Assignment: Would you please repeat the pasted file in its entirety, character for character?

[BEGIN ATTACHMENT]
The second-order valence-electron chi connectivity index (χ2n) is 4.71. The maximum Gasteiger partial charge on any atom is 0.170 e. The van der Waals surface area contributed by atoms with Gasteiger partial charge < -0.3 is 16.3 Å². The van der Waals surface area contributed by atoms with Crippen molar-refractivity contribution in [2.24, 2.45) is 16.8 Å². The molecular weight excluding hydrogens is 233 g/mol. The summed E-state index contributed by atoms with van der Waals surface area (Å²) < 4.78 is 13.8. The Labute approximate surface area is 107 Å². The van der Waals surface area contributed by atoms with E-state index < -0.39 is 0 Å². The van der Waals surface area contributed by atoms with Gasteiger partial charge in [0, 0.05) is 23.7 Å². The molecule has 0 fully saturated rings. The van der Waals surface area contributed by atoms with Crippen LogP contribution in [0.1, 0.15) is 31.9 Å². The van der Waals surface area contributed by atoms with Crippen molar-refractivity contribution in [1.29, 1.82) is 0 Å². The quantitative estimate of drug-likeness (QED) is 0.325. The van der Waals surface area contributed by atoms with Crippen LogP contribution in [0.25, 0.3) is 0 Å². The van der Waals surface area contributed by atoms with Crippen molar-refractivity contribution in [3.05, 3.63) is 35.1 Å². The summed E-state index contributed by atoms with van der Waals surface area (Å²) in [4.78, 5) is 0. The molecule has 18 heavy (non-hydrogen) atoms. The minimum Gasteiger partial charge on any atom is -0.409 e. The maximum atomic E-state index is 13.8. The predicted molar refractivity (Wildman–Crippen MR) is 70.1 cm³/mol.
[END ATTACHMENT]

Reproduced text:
The second-order valence-electron chi connectivity index (χ2n) is 4.71. The maximum Gasteiger partial charge on any atom is 0.170 e. The van der Waals surface area contributed by atoms with Gasteiger partial charge < -0.3 is 16.3 Å². The van der Waals surface area contributed by atoms with Crippen molar-refractivity contribution in [2.24, 2.45) is 16.8 Å². The molecular weight excluding hydrogens is 233 g/mol. The summed E-state index contributed by atoms with van der Waals surface area (Å²) < 4.78 is 13.8. The Labute approximate surface area is 107 Å². The van der Waals surface area contributed by atoms with E-state index < -0.39 is 0 Å². The van der Waals surface area contributed by atoms with Gasteiger partial charge in [0, 0.05) is 23.7 Å². The molecule has 0 fully saturated rings. The van der Waals surface area contributed by atoms with Crippen LogP contribution in [0.1, 0.15) is 31.9 Å². The van der Waals surface area contributed by atoms with Crippen molar-refractivity contribution in [1.29, 1.82) is 0 Å². The quantitative estimate of drug-likeness (QED) is 0.325. The van der Waals surface area contributed by atoms with Crippen LogP contribution in [0.25, 0.3) is 0 Å². The van der Waals surface area contributed by atoms with Crippen molar-refractivity contribution in [3.05, 3.63) is 35.1 Å². The summed E-state index contributed by atoms with van der Waals surface area (Å²) in [4.78, 5) is 0. The molecule has 18 heavy (non-hydrogen) atoms. The minimum Gasteiger partial charge on any atom is -0.409 e. The maximum atomic E-state index is 13.8. The predicted molar refractivity (Wildman–Crippen MR) is 70.1 cm³/mol.